Holocaust victims remembered in Helsinki - three survivors among guests of honour
Lilly Millner survived Kaunas ghetto and Nazi concentration camp
Three remaining Finnish survivors of the Nazi concentration camps were the guests of honour at Thursday's Holocaust memorial gathering at the University of Helsinki's Main Hall.
Prime Minister Matti Vanhanen (Centre) was one of the guest speakers at the event, organised by the Finnish arm of Yad Vashem, The Holocaust Martyrs' and Heroes' Remembrance Authority.
"I believe human beings are actually incredibly strong. Still, in the Stutthof camp I often felt as if I didn't have any strength left in me. I lay in my sickbed for long periods of time, but apparently my number wasn't up yet."
This is how Mrs Lilly Millner describes her survival, first from the Kaunas ghetto in Lithuania, and then from a concentration camp in Germany.
She is one of the three remaining Finnish Jews who survived the Nazi concentration camp horrors during World War II.
Mrs Millner, together with Mrs Nenne Kafka and Mr Mayer Franck (see linked article), were the guests of honour at Thursday's Holocaust memorial gathering organised at the University of Helsinki premises.
"I am naturally an optimistic person, but in that camp there was little to smile about. Apathy was the prevailing mood for us all. We saw death on a daily basis", Millner recalls.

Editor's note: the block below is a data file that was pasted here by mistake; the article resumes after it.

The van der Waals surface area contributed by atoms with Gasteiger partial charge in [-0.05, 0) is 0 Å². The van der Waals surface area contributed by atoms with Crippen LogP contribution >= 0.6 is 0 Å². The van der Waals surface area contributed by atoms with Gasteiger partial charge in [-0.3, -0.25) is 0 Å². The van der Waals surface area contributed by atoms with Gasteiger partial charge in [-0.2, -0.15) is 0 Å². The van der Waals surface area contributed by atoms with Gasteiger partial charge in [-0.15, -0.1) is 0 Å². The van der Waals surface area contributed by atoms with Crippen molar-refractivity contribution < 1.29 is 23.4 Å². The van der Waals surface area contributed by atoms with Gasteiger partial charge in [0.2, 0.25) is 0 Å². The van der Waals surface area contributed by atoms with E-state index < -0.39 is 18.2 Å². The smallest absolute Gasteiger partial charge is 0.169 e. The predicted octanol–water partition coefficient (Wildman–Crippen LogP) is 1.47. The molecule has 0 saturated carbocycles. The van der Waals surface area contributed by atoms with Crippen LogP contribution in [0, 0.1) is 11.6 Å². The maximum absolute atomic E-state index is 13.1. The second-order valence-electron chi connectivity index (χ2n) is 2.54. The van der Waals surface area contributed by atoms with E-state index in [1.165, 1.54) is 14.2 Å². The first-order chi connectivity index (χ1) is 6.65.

Mayer Franck, the last surviving Auschwitz inmate living in Finland, now visits schools telling the pupils about his survival, for which work he received special thanks from Prime Minister Matti Vanhanen.
"It must be the most powerful way of passing on information of what happened", Vanhanen noted.
"The school system and the society as a whole bear the responsibility of not letting the past be forgotten."
In the Prime Minister's view, the defining of the norms for human rights, as well as the birth of the United Nations are the two most significant success stories of the post-WWII era.
The role of international organisations in crisis situations should be advanced, he said.
"The European Union, for its part, has taken up this challenge. It is important to discuss what possibilities the Union, and countries like Finland, might have in preventing future possible genocides", Vanhanen says.
Thursday marked the 60th anniversary of the liberation of the Auschwitz extermination camp, where more than a million were put to death.
Towards the end of the war, Auschwitz, which was situated near the Polish city of Oswiecim, was the biggest concentration and death camp run by the Nazis, and the most fatal of destinations for its inmates.
Yesterday's memorial gathering was organised by the Finnish arm of the Yad Vashem organisation originating from Jerusalem. Yad Vashem is a politically and religiously non-allied organisation, which opposes anti-Semitism and other forms of racism.
In Finland, Yad Vashem, in cooperation with the Ministry of Education, publishes an Internet site www.holocaustinfo.org, which contains information about the atrocities perpetrated during World War II.
Previously in HS International Edition:
Lest we forget... Auschwitz +60 (25.1.2005)
Yad Vashem - Holocaust Info (in Finnish)